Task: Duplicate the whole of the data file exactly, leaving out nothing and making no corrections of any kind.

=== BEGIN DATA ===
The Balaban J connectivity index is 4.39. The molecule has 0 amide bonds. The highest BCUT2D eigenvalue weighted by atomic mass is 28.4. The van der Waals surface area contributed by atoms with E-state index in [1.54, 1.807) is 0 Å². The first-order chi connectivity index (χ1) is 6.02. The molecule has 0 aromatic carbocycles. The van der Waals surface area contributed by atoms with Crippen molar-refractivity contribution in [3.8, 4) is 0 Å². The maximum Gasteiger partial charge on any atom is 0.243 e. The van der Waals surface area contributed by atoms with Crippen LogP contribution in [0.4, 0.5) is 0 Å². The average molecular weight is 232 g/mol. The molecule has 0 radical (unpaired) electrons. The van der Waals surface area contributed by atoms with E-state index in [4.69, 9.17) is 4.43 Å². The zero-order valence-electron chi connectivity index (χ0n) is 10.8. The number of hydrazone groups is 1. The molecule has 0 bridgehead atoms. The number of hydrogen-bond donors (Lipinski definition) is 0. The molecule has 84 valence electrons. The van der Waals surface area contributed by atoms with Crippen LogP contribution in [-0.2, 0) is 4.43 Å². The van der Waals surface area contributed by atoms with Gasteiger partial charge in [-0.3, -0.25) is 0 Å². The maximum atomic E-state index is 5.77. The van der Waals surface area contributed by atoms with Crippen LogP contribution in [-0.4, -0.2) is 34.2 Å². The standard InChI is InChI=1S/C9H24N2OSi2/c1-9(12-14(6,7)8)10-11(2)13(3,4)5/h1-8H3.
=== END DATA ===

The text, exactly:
The Balaban J connectivity index is 4.39. The molecule has 0 amide bonds. The highest BCUT2D eigenvalue weighted by atomic mass is 28.4. The van der Waals surface area contributed by atoms with E-state index in [1.54, 1.807) is 0 Å². The first-order chi connectivity index (χ1) is 6.02. The molecule has 0 aromatic carbocycles. The van der Waals surface area contributed by atoms with Crippen molar-refractivity contribution in [3.8, 4) is 0 Å². The maximum Gasteiger partial charge on any atom is 0.243 e. The van der Waals surface area contributed by atoms with Crippen LogP contribution in [0.4, 0.5) is 0 Å². The average molecular weight is 232 g/mol. The molecule has 0 radical (unpaired) electrons. The van der Waals surface area contributed by atoms with E-state index in [4.69, 9.17) is 4.43 Å². The zero-order valence-electron chi connectivity index (χ0n) is 10.8. The number of hydrazone groups is 1. The molecule has 0 bridgehead atoms. The number of hydrogen-bond donors (Lipinski definition) is 0. The molecule has 84 valence electrons. The van der Waals surface area contributed by atoms with Crippen LogP contribution in [-0.2, 0) is 4.43 Å². The van der Waals surface area contributed by atoms with Gasteiger partial charge in [-0.3, -0.25) is 0 Å². The maximum atomic E-state index is 5.77. The van der Waals surface area contributed by atoms with Crippen LogP contribution in [-0.4, -0.2) is 34.2 Å². The standard InChI is InChI=1S/C9H24N2OSi2/c1-9(12-14(6,7)8)10-11(2)13(3,4)5/h1-8H3.